NASHVILLE, Tenn. (AP) — A federal judge ruled Monday that Tennessee’s sex offender registration act is unconstitutional, at least as it was applied retroactively to two offenders.
The ruling in the U.S. District Court for the Middle District of Tennessee affects only the two men who sued, identified in court documents as John Doe #1 and John Doe #2.
“I think the ruling, while it is narrowly tailored to our clients, does open the door to the possibility of a class action,” attorney Ed Yarbrough said in an interview.
U.S. District Judge Eli Richardson had already ruled in February that parts of the law violated the Ex Post Facto Clause of the U.S. Constitution, which prevents people from being punished by a law passed after their crime was committed. On Monday, he ordered the state to stop enforcing any part of the law against the two plaintiffs and to remove their names from the sex offender registry.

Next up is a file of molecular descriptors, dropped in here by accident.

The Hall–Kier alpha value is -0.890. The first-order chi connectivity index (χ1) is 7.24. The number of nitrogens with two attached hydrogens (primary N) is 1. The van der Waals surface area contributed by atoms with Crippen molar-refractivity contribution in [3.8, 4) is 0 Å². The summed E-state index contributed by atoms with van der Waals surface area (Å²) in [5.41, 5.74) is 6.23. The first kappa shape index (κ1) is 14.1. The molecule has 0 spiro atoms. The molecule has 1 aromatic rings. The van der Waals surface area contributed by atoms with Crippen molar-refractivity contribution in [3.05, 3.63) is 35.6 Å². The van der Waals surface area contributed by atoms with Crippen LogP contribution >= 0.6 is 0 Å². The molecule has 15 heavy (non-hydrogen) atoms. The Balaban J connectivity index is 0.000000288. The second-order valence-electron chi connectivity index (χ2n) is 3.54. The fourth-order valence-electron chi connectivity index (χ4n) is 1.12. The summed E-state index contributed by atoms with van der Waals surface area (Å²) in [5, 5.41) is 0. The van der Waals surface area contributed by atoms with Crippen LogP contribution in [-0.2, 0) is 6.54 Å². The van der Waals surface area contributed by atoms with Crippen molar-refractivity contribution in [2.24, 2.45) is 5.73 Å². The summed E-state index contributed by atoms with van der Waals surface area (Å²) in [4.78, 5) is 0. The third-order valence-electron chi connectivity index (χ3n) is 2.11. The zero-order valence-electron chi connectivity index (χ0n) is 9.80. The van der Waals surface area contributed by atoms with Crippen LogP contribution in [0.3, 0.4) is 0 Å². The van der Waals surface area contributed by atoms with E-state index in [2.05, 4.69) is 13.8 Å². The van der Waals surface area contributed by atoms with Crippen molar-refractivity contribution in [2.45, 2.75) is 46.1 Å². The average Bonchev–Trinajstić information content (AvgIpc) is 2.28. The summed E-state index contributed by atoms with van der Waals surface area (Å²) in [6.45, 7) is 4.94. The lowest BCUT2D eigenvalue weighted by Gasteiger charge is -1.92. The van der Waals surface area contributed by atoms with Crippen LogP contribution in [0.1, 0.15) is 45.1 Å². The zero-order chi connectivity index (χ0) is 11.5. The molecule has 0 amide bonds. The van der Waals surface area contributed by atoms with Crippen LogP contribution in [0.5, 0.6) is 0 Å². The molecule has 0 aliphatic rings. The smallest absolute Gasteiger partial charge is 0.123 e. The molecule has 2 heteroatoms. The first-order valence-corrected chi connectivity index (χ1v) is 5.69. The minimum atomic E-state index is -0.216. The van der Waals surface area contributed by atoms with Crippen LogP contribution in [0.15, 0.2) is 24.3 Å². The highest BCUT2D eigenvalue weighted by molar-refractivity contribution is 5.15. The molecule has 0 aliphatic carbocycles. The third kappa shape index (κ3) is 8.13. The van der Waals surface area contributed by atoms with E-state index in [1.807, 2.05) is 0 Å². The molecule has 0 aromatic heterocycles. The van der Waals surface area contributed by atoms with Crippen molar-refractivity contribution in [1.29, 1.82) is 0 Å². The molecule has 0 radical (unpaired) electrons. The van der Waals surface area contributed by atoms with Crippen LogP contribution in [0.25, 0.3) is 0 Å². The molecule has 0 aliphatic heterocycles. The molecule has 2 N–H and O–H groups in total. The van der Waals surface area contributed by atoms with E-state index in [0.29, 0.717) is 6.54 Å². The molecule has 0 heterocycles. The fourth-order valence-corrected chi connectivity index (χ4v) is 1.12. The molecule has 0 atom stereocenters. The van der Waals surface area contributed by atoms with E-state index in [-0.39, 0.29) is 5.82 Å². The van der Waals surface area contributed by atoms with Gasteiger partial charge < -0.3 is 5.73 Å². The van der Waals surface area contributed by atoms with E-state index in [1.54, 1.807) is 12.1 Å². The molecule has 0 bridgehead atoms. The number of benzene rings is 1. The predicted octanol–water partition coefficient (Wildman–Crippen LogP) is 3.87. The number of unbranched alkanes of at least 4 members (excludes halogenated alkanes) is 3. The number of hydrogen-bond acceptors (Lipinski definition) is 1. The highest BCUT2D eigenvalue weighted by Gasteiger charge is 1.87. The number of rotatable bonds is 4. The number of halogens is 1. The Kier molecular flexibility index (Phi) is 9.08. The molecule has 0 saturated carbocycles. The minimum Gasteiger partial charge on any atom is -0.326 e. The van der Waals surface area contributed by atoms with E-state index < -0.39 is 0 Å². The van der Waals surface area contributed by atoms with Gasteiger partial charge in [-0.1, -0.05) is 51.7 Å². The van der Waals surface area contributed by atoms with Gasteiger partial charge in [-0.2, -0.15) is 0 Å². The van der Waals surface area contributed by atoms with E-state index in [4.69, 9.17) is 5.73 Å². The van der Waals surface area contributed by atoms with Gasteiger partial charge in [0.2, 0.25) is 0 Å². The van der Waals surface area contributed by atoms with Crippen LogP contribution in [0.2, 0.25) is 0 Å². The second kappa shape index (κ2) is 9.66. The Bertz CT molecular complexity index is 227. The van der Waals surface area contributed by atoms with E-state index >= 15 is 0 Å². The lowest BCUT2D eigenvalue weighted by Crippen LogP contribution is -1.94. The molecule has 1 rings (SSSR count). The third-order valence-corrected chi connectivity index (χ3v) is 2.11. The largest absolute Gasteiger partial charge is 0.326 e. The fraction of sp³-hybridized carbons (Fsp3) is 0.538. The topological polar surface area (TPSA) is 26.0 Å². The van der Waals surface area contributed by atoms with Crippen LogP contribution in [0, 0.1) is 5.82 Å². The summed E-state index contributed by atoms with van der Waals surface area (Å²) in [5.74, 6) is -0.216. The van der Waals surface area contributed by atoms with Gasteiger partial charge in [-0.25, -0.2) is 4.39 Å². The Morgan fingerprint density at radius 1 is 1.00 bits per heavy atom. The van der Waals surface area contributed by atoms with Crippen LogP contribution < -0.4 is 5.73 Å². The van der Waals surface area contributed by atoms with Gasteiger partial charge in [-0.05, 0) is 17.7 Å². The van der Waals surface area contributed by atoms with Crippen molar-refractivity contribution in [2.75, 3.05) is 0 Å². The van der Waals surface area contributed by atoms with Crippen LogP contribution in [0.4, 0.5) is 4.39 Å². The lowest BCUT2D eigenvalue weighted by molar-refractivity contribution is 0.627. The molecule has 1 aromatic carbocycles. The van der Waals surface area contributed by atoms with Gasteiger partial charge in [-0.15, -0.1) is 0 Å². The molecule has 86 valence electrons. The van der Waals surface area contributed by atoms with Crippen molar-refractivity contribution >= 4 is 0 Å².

According to court records, John Doe #1 was convicted in 1994 of two counts of attempted aggravated sexual battery, for which he received a sentence of five years’ probation. John Doe #2 was convicted in 2000 of three counts of sexual battery committed against a child 12 years or younger and was sentenced to six years of probation.
Under the Tennessee Sexual Offender and Violent Sexual Offender Registration Verification and Tracking Act of 2004, both were required to register as sex offenders with the state and regularly report in person to law enforcement. They also faced restrictions on where they could live and work, among other things.
The plaintiffs claimed they were forced to move out of their own homes, lost jobs and were prevented from spending time with their children.